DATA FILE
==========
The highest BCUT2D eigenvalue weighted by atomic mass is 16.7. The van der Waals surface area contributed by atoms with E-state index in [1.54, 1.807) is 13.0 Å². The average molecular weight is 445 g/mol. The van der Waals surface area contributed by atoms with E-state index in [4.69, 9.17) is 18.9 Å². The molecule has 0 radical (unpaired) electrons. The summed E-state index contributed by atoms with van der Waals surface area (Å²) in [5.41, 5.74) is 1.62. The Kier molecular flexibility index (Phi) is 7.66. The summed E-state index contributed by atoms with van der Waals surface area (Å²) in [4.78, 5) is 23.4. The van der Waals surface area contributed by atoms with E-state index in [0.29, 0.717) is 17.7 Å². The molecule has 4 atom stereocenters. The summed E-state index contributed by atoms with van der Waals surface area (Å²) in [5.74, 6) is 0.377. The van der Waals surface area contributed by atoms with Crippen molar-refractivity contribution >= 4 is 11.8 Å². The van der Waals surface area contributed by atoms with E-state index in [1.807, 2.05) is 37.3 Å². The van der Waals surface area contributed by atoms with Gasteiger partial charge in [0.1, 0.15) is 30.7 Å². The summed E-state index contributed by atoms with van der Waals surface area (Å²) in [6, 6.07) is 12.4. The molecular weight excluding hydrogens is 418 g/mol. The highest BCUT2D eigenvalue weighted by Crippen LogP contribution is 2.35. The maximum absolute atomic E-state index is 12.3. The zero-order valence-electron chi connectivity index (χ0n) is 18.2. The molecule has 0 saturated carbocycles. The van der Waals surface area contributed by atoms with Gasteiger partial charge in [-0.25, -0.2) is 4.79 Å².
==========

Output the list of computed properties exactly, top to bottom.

The highest BCUT2D eigenvalue weighted by atomic mass is 16.7. The van der Waals surface area contributed by atoms with E-state index in [1.54, 1.807) is 13.0 Å². The average molecular weight is 445 g/mol. The van der Waals surface area contributed by atoms with E-state index in [4.69, 9.17) is 18.9 Å². The molecule has 0 radical (unpaired) electrons. The summed E-state index contributed by atoms with van der Waals surface area (Å²) in [5.41, 5.74) is 1.62. The Kier molecular flexibility index (Phi) is 7.66. The summed E-state index contributed by atoms with van der Waals surface area (Å²) in [4.78, 5) is 23.4. The van der Waals surface area contributed by atoms with E-state index in [0.29, 0.717) is 17.7 Å². The molecule has 4 atom stereocenters. The summed E-state index contributed by atoms with van der Waals surface area (Å²) in [5.74, 6) is 0.377. The van der Waals surface area contributed by atoms with Crippen molar-refractivity contribution >= 4 is 11.8 Å². The van der Waals surface area contributed by atoms with E-state index in [1.807, 2.05) is 37.3 Å². The van der Waals surface area contributed by atoms with Gasteiger partial charge in [0.1, 0.15) is 30.7 Å². The summed E-state index contributed by atoms with van der Waals surface area (Å²) in [6, 6.07) is 12.4. The molecular weight excluding hydrogens is 418 g/mol. The highest BCUT2D eigenvalue weighted by Crippen LogP contribution is 2.35. The maximum absolute atomic E-state index is 12.3. The zero-order valence-electron chi connectivity index (χ0n) is 18.2. The molecule has 0 saturated carbocycles. The van der Waals surface area contributed by atoms with Gasteiger partial charge in [-0.25, -0.2) is 4.79 Å².